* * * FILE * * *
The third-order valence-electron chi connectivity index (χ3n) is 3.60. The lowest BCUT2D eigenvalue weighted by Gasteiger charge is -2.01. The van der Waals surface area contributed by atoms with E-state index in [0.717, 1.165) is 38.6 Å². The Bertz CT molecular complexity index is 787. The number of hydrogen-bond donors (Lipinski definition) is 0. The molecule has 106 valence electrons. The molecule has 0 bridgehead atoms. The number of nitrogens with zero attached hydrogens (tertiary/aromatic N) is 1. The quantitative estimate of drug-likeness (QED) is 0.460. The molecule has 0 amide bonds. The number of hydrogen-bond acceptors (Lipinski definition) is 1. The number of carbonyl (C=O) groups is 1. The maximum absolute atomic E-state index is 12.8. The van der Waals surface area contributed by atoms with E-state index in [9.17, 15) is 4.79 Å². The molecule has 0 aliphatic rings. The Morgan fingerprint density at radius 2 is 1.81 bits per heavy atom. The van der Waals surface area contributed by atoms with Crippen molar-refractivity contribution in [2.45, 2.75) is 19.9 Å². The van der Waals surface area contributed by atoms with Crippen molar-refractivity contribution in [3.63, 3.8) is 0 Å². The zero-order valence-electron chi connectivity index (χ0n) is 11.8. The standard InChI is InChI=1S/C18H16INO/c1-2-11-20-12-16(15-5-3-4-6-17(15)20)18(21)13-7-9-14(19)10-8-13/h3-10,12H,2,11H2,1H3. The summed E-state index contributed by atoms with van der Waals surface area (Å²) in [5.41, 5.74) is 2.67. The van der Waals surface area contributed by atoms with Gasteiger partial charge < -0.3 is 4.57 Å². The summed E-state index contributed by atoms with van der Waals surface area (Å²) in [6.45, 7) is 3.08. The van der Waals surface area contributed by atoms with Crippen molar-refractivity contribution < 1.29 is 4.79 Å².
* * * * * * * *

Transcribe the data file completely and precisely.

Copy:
The third-order valence-electron chi connectivity index (χ3n) is 3.60. The lowest BCUT2D eigenvalue weighted by Gasteiger charge is -2.01. The van der Waals surface area contributed by atoms with E-state index in [0.717, 1.165) is 38.6 Å². The Bertz CT molecular complexity index is 787. The number of hydrogen-bond donors (Lipinski definition) is 0. The molecule has 106 valence electrons. The molecule has 0 bridgehead atoms. The number of nitrogens with zero attached hydrogens (tertiary/aromatic N) is 1. The quantitative estimate of drug-likeness (QED) is 0.460. The molecule has 0 amide bonds. The number of hydrogen-bond acceptors (Lipinski definition) is 1. The number of carbonyl (C=O) groups is 1. The maximum absolute atomic E-state index is 12.8. The van der Waals surface area contributed by atoms with E-state index in [9.17, 15) is 4.79 Å². The molecule has 0 aliphatic rings. The Morgan fingerprint density at radius 2 is 1.81 bits per heavy atom. The van der Waals surface area contributed by atoms with Crippen molar-refractivity contribution in [2.45, 2.75) is 19.9 Å². The van der Waals surface area contributed by atoms with Crippen molar-refractivity contribution in [3.63, 3.8) is 0 Å². The zero-order valence-electron chi connectivity index (χ0n) is 11.8. The standard InChI is InChI=1S/C18H16INO/c1-2-11-20-12-16(15-5-3-4-6-17(15)20)18(21)13-7-9-14(19)10-8-13/h3-10,12H,2,11H2,1H3. The summed E-state index contributed by atoms with van der Waals surface area (Å²) in [5.41, 5.74) is 2.67. The van der Waals surface area contributed by atoms with Gasteiger partial charge < -0.3 is 4.57 Å². The summed E-state index contributed by atoms with van der Waals surface area (Å²) in [6.45, 7) is 3.08. The van der Waals surface area contributed by atoms with Crippen molar-refractivity contribution < 1.29 is 4.79 Å².